Combatives: Fighter gives III Corps veteran presence
July 1, 2011
FORT HOOD, Texas, July 5, 2011 -- On a fight night in Hawaii in 2008, a squad volunteered their platoon sergeant into the ring as a joke. But it wasn't a joke for his opponent, who ended up with a broken nose and collarbone.
“I was scared until he threw the first kick,” Sgt. 1st Class Jesse Thorton said. “Once he threw the first kick and missed, I went into a fight or flight (mode), and that’s when the button turned on, and I had to actually fight.”
For Thorton, that was his first exposure to Army combatives.
He is now a two-time champion of the Fort Hood Combatives Tournament, with an overall record of 14-2, with his two losses coming at last year’s All-Army Tournament where he finished fourth.
Thorton, assigned to Headquarters Support Company, III Corps Special Troops Battalion, is the oldest fighter on the team at 36. Because of that, Thorton has to face quicker and more agile fighters, but he said it’s not a challenge.
“As an older fighter I have a mental advantage,” Thorton said. “I have a mental edge on them because I’m older. I know what it takes to be a champion, and it’s how I win all the time.”
He listed five components that a fighter must have; Brazilian Jiu-Jitsu, wrestling, kickboxing, boxing and Muay Thai. Thorton said striking is the strongest arsenal he has in his tool bag.
“I look to stand up and trade punches,” Thorton said of preferring to stand toe-to-toe and duke it out. “I like to send them straight down the pipe.”
Thorton added that once someone gets punched in the face, they won’t want to fight.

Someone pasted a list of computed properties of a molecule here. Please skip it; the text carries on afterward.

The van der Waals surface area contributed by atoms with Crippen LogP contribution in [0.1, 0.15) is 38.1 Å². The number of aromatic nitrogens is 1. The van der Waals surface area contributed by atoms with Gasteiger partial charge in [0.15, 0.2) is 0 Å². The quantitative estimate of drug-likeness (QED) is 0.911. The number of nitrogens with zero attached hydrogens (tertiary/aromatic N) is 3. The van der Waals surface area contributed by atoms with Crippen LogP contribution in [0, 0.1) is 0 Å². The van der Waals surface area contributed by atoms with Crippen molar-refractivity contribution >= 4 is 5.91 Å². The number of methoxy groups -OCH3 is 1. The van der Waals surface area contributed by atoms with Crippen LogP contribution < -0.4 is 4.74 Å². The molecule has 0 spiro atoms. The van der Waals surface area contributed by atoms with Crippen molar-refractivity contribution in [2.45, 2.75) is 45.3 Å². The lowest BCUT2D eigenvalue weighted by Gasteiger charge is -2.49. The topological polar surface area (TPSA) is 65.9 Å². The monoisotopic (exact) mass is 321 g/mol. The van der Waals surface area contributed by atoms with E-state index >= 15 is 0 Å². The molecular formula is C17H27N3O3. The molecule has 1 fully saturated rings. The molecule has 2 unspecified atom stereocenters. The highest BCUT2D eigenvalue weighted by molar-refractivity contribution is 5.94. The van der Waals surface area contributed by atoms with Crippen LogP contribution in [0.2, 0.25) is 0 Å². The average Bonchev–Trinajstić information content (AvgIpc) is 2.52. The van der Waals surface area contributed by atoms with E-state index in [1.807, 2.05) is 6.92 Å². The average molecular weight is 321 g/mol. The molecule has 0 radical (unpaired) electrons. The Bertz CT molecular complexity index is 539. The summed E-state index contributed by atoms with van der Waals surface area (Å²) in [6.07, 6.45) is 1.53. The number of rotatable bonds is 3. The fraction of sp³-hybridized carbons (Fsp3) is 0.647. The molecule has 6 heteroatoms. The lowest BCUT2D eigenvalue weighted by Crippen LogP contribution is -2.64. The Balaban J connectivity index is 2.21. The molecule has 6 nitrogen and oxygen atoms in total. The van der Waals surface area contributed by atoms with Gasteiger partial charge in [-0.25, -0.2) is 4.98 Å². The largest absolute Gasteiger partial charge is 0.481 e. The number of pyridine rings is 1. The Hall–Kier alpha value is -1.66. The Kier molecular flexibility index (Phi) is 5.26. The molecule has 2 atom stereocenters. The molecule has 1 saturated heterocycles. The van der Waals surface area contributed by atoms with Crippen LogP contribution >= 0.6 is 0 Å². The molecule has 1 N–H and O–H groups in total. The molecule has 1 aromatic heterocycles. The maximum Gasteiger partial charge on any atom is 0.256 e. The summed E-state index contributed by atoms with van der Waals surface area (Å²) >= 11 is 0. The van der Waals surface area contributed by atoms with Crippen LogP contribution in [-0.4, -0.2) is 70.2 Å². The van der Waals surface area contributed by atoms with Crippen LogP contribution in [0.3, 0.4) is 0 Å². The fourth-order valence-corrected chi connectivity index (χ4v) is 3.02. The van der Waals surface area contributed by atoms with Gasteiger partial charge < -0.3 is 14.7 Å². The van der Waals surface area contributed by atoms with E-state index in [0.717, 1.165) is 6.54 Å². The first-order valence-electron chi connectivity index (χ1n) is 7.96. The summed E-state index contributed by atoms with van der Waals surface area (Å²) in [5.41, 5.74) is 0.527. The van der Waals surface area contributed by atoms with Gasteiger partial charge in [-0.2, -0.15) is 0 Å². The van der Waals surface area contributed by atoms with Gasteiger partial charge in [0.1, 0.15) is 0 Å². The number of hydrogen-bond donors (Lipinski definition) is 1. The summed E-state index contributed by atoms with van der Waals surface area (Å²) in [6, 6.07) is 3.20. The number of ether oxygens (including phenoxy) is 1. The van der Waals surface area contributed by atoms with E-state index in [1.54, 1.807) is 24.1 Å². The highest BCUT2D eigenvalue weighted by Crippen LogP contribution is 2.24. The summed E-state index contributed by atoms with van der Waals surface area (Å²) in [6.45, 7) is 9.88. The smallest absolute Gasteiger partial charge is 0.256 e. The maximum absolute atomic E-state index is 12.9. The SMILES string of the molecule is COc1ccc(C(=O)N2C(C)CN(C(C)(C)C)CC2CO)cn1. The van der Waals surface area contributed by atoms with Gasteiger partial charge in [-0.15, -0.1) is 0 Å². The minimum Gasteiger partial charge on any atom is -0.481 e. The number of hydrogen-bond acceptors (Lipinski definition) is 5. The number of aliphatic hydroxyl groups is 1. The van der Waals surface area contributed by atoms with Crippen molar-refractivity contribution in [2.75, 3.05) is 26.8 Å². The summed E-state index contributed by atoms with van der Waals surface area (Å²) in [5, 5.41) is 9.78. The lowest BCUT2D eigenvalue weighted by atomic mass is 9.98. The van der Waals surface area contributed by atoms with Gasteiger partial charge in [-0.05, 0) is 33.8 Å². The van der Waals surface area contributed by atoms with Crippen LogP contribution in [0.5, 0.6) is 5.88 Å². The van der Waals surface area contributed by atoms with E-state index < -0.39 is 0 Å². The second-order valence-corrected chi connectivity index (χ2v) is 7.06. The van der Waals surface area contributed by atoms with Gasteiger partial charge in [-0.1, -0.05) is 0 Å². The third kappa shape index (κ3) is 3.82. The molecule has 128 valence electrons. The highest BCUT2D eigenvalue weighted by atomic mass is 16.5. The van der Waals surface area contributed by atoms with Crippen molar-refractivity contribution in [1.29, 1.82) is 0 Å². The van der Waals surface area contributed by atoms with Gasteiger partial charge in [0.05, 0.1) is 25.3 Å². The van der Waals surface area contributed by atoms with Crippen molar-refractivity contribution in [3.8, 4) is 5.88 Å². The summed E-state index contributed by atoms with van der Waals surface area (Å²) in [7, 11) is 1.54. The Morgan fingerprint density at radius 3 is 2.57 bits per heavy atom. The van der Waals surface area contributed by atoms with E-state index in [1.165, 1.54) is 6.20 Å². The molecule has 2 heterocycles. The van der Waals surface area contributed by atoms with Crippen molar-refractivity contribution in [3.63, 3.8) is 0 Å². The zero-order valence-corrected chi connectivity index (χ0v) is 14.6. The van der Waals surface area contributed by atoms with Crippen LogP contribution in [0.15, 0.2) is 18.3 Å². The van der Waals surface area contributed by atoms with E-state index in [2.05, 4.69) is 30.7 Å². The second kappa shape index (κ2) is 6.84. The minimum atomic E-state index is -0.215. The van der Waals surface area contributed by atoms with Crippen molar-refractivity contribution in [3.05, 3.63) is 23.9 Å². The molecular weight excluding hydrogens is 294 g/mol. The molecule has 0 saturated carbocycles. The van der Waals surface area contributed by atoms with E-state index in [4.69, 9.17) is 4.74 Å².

As the noncommissioned officer-in-charge of the III Corps Combatives team, Thorton said he plays an important role for the Soldiers.
“As the NCIOC I have a lot of responsibilities,” Thorton said looking around the Kieschnick Physical Fitness Center, the home to the III Corps Combatives team. “I have to take care of the Soldiers and make sure the training facility is the best in the Army.”
Thorton then added that he is also the team’s attitude.
“I give them a sense of attitude,” Thorton said. “They get sucked into a sense of attitude that we are the best and always give a 110 percent. When you bring that sort of attitude, everyone feeds off of it and starts to believe. Once you believe, you can do anything.”
Last year his team won the All-Army Tournament. Thorton said he’s confident that they will win the tournament again this year, which will be hosted at Fort Hood, July 20-23, 2011.
“Last year we had a recipe for success that no one knew about,” Thorton said. “This year, the team is going to have a repeat and have another victory. I think the team is tougher, and we have the right coaches, and we have the right amount of work.”
When asked if Thorton sees himself as a role model for the other fighters, he said "no."
Kristopher Perkins, the III Corps Combatives director, disagreed.
“He is the guy who is setting the standards,” Perkins said. “He is setting the standard to a professional level, and even after he leaves, the standard will stay.”
One of the younger Soldiers he teaches on the team is Sgt. James Bruner, Company B, 615th Aviation Support Battalion, who he fought and defeated in semi-finals at the Fort Hood Tournament this year.
Thorton said he realized how much talent Bruner had and offered him a spot on the team.
“You learn a lot about someone when you fight them,” Thorton said. “I took him under my wing because I knew this guy has something we can teach.”
Bruner has been a part of the combatives team for two months and he said that the experience he is gaining here from all the fighters, especially Thorton, has really helped him.
“He’s a good fighter,” Bruner said. “I’ve learned a lot from him, and he has a lot of good knowledge to share.”
Even though Thorton has beaten Bruner in the past, Bruner says that with all the skills he is learning, he will eventually take Thorton down.
“One day,” Bruner said with a smile, “I will get him.”
Thorton has been fighting for three years and considers himself a natural fighter, which to him means that he never gives up.
“I always have the will to win,” Thorton said. “I am always embedded with the Warriors Ethos, and I always give 110 percent in everything.”